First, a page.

Unpacking Solidarity & Allyship
With reconciliation being discussed in communities, in classrooms, in boardrooms and on the floor of Parliament, there is an upwelling of interest and passion for engagement with Indigenous rights in Canada. Canadians are leaning in to understand the history of Indigenous Peoples, and to know the underlying issues of colonization and assimilation, to know where we each individually stand in relation to treaties, to reconciliation, and most of all to truth. Indigenous Peoples are participating in this dialogue about reconciliation in community, and in the courtrooms they are defending their ‘constitutionally enshrined rights’, all while they continue to live without equitable access to clean water, to health care, and to education.
The colonial period in which we currently live is characterized by Crown sovereignty being exercised without regard or respect for Indigenous land and resources rights. Reconciliation is, at law, a promise made to the Indigenous Peoples of Canada and enshrined in the Constitution Act, 1982. Today, acts of reconciliation are essential as they are about forcing Crown sovereignty to take account of and be reconciled with rights reflecting the prior use and occupation of land and resources by the Indigenous nations of Canada.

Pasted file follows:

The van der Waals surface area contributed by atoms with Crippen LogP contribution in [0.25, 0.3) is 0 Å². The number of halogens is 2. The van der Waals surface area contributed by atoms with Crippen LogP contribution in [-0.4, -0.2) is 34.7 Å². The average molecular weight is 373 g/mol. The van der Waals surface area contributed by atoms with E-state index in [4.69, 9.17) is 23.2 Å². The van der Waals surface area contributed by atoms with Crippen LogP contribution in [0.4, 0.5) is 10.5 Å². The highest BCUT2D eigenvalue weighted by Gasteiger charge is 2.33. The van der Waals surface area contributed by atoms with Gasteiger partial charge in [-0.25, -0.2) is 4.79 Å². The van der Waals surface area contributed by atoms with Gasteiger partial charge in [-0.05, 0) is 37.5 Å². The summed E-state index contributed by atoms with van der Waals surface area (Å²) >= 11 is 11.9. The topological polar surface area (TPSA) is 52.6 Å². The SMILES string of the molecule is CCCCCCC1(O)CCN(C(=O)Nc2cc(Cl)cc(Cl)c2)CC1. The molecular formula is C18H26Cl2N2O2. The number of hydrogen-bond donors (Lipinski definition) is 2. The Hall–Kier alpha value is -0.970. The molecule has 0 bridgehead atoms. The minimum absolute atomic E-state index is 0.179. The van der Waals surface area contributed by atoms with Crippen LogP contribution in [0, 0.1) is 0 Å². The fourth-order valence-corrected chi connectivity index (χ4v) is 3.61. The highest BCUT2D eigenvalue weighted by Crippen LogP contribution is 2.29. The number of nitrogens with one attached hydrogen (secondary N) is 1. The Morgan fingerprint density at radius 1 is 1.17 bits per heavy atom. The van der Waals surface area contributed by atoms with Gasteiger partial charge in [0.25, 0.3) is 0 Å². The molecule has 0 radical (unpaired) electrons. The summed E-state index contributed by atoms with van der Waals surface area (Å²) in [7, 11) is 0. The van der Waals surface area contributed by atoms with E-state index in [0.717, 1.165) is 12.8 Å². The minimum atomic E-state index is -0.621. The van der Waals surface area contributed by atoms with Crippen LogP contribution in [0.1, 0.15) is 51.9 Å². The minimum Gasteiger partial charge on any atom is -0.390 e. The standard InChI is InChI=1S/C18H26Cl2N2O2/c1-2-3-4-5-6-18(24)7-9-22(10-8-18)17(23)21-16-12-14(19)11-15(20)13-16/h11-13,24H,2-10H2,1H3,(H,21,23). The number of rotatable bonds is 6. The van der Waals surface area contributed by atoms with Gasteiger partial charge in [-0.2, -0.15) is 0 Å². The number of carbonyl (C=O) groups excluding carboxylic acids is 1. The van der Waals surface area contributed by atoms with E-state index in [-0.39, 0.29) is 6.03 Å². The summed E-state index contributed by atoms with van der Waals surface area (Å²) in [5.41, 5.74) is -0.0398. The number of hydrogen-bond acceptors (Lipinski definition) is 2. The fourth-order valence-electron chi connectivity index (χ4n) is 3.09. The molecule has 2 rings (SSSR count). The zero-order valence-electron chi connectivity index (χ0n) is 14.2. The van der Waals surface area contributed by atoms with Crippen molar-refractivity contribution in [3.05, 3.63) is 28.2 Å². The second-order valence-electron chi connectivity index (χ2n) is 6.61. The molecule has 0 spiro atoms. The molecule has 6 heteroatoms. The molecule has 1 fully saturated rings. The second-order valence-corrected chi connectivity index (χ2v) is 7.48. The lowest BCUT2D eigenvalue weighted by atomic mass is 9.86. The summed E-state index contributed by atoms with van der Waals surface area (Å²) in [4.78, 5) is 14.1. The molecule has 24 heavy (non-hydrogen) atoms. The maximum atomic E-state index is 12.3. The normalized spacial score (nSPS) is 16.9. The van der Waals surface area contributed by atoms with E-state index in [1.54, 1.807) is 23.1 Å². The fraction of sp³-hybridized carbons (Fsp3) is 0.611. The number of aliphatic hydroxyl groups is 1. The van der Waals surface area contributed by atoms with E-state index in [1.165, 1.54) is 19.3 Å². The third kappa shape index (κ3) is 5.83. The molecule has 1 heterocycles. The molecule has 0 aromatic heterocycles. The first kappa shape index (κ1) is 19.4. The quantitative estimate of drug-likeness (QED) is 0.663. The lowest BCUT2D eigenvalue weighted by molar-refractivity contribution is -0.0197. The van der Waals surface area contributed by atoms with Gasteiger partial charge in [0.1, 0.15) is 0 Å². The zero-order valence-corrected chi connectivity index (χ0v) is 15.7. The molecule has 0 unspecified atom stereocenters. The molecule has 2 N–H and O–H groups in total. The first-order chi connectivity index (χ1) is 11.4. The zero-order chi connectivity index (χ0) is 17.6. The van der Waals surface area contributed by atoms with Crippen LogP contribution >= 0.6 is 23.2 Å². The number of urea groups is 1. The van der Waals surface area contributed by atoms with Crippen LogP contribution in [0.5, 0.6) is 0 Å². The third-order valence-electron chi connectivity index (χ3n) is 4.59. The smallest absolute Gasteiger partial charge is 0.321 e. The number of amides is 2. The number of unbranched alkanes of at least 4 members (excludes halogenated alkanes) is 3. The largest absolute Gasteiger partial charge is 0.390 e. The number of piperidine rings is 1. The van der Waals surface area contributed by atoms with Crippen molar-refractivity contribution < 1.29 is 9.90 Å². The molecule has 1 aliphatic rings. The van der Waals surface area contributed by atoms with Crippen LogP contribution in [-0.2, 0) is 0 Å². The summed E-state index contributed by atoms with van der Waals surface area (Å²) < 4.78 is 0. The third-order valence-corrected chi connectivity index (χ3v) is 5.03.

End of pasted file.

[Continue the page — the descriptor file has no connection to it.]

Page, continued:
We have compiled some of our favorite educational resources with excerpts below:
8 Key Issues for Indigenous Peoples in Canada:
“Eight of the key issues that are of greatest concern for Indigenous Peoples in Canada are key-issues-Indigenous-Peoples-Canadacomplex and inexorably intertwined – so much so that government, researchers, policy makers and Indigenous leaders seem hamstrung by the enormity. It is hard to isolate just one issue as being the worst. The Indian Act greatly contributes to these eight issues and more.”
The British Columbia Treaty Mandate: “The Treaty Commission’s work encompasses three main roles across a broad range of activities: facilitating negotiations including assisting the Parties in ﬁnding solutions and resolving disputes, allocating negotiation support funding to enable First Nation participation in the negotiations, and educating the public about treaty negotiations
Skilling up for stronger solidarity: “Skills for Solidarity is an online, introductory program that opens up a conversation about the shared history between Indigenous Peoples and non-Indigenous Peoples in Canada, and ways to renew the relationship between nations. The program consists of five online panels that participants can watch at their own pace, along with supplementary workbooks to deepen their learning. Each panel includes an incredible group of Indigenous and non-Indigenous panelists sharing their experience and stories on themes ranging from the importance of personal story in decolonization to what it looks like to work together on shared campaigns.”
Free online courses about Indigenous rights, history and culture in Canada:
University of Alberta:
First Nations: Land Rights and Environmentalism in Canada